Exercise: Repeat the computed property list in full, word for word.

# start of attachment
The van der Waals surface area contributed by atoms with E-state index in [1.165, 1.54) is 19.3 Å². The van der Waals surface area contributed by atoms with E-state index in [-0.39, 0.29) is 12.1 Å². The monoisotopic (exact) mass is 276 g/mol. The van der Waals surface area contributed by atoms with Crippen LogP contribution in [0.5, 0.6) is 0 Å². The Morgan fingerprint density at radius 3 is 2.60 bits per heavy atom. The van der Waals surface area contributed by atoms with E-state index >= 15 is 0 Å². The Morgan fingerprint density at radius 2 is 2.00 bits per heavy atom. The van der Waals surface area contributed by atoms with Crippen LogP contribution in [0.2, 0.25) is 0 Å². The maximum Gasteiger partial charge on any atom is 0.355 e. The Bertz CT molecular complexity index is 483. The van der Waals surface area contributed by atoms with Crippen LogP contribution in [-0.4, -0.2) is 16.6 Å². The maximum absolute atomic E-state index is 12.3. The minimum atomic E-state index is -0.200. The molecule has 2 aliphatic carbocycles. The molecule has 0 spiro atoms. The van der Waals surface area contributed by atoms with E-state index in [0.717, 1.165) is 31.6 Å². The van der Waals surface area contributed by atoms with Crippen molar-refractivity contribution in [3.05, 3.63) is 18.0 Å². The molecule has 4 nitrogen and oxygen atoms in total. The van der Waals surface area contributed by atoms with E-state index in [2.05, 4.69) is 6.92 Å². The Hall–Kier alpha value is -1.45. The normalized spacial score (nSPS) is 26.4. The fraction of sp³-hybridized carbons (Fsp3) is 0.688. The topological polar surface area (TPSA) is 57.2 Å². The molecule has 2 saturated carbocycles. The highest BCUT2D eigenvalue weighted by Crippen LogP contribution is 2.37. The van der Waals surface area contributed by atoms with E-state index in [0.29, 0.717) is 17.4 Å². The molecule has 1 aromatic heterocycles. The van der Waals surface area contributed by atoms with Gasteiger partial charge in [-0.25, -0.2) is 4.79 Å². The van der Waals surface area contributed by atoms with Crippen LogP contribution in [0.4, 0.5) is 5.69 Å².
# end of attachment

The van der Waals surface area contributed by atoms with E-state index in [1.165, 1.54) is 19.3 Å². The van der Waals surface area contributed by atoms with E-state index in [-0.39, 0.29) is 12.1 Å². The monoisotopic (exact) mass is 276 g/mol. The van der Waals surface area contributed by atoms with Crippen LogP contribution in [0.5, 0.6) is 0 Å². The Morgan fingerprint density at radius 3 is 2.60 bits per heavy atom. The van der Waals surface area contributed by atoms with E-state index >= 15 is 0 Å². The Morgan fingerprint density at radius 2 is 2.00 bits per heavy atom. The van der Waals surface area contributed by atoms with Crippen LogP contribution in [0.2, 0.25) is 0 Å². The maximum Gasteiger partial charge on any atom is 0.355 e. The Bertz CT molecular complexity index is 483. The van der Waals surface area contributed by atoms with Crippen LogP contribution in [-0.4, -0.2) is 16.6 Å². The maximum absolute atomic E-state index is 12.3. The minimum atomic E-state index is -0.200. The molecule has 2 aliphatic carbocycles. The molecule has 0 spiro atoms. The van der Waals surface area contributed by atoms with E-state index in [0.717, 1.165) is 31.6 Å². The van der Waals surface area contributed by atoms with Crippen molar-refractivity contribution in [3.05, 3.63) is 18.0 Å². The molecule has 4 nitrogen and oxygen atoms in total. The van der Waals surface area contributed by atoms with E-state index in [2.05, 4.69) is 6.92 Å². The Hall–Kier alpha value is -1.45. The normalized spacial score (nSPS) is 26.4. The fraction of sp³-hybridized carbons (Fsp3) is 0.688. The topological polar surface area (TPSA) is 57.2 Å². The molecule has 2 saturated carbocycles. The highest BCUT2D eigenvalue weighted by Crippen LogP contribution is 2.37. The van der Waals surface area contributed by atoms with E-state index in [0.29, 0.717) is 17.4 Å². The molecule has 1 aromatic heterocycles. The van der Waals surface area contributed by atoms with Gasteiger partial charge in [-0.25, -0.2) is 4.79 Å². The van der Waals surface area contributed by atoms with Crippen LogP contribution in [0.4, 0.5) is 5.69 Å².